() , It is (was) so near and yet out of reach ~ You cannot touch your eye with your elbow. The grapes are sour (or Sour grapes). There's many a slip 'twixt cup and lip ^How near, and yet, so far! If what you want is out of reach, there's nobody to impeach # Your elbow is near, but you cannot bite it, dear.

, God willing, everything will be all right; there is nothing to be afraid of ~ Never say die. Touch wood; it's sure to come good. Hope for the best. That never ends ill which begins in God's name # Whom the Good Lord a hand lends, no one in the way stands.

- , ~ God helps those who help themselves. ^ Take care of yourself and God will take care of you # The Lord is Lord, but never go by the board. God is God, but don't be a clod.

(, ) . A good time (that of joy, justice, victory, etc) is sure to come ~ The sun will shine down (or on) our street, too. The sun will shine on our side of the fence. The weariest day draws to an end (or to a close). Every dog has his day. There is a good time coming. There's another day coming. After clouds comes (or there is) sunshine. It is always darkest before the dawn. The dar-kest hour is just before the dawn. The best is yet to be. It's a long lane (or run) that has no turning ^ Our day will come! We, too, will have our day!

The Conventional Designations and Signs:
1. Brackets in combination with different letter types in the Russian title units. For instance, (, ) (٨) (), where the words are the saying in its basic form. The words (, ) given in brackets, are the variants of the basic component ; the word () is the variant of the basic component ; the word (٨) is an optional component of the saying.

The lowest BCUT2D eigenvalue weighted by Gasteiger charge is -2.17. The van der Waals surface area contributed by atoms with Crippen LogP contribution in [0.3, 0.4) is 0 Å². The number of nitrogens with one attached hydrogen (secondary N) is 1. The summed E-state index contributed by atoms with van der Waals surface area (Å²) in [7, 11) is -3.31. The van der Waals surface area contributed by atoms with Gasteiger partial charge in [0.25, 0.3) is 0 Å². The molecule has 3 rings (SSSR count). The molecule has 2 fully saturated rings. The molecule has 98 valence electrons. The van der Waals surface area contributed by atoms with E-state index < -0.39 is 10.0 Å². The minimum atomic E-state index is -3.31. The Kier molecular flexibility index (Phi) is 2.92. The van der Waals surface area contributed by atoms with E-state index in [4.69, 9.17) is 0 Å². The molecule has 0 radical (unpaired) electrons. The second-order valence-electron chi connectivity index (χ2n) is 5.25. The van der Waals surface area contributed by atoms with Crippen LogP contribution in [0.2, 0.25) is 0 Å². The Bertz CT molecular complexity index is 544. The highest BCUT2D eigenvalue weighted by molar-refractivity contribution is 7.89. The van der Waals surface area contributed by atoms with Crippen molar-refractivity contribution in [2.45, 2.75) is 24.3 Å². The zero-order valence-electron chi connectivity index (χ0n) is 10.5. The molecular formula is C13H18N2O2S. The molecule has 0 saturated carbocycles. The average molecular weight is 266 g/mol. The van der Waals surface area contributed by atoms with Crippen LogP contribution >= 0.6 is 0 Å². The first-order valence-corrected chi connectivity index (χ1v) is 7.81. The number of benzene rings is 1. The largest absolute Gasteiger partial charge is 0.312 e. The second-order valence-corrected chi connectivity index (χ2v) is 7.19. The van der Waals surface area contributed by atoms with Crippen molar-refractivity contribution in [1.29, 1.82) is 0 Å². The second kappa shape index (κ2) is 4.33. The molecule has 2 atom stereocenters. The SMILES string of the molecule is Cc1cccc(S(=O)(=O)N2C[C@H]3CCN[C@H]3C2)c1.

2. Description (in English) of a proverb's/saying's meaning is given in italics, e.g.: (, ) (٨) () Nobody knows whether it is so or not, whether it will happen or not.
3. = is put before an English monoequivalent e.g.: = Appetite (or The appetite) comes with (or in, while) eating.
4. ~ is put before an English analogue, e.g.: () , ~ There's many a slip 'twixt cup and lip; or before an English antonym, e.g.: , (Contrast: ~ No sooner said than done).
5. ^ is put before a descriptive translation, in which components of an English proverb/saying or an English set-phrase is used, e.g.: ( ) - () ^ Beating the air is just beating the air. (The translation is made by way of using the English set-phrase "to beat the air".)
6. :: is put before such a descriptive translation as does not convey the image of the Russian proverb/saying, e.g.: , :: Complications begin to set in.
7. # is put before such a descriptive translation as conveys, partially or in full, the image of the Russian proverb/saying, e.g.: , # The farther into the forest, the thicker the trees. The deeper into the wood you go, the more timber seems to grow.
8. * (the asterisk) is put before those illustrations of the Russian proverb/saying's use where it has undergone an occasional change and/or participates in a stylistic device, e.g.: * -, , , (.. )
Firstly, because mud has a way of sticking, as you probably know
9. . is a sign of reference informing the reader that the site also contain number of similar Russian proverb/sayings, e.g.: . .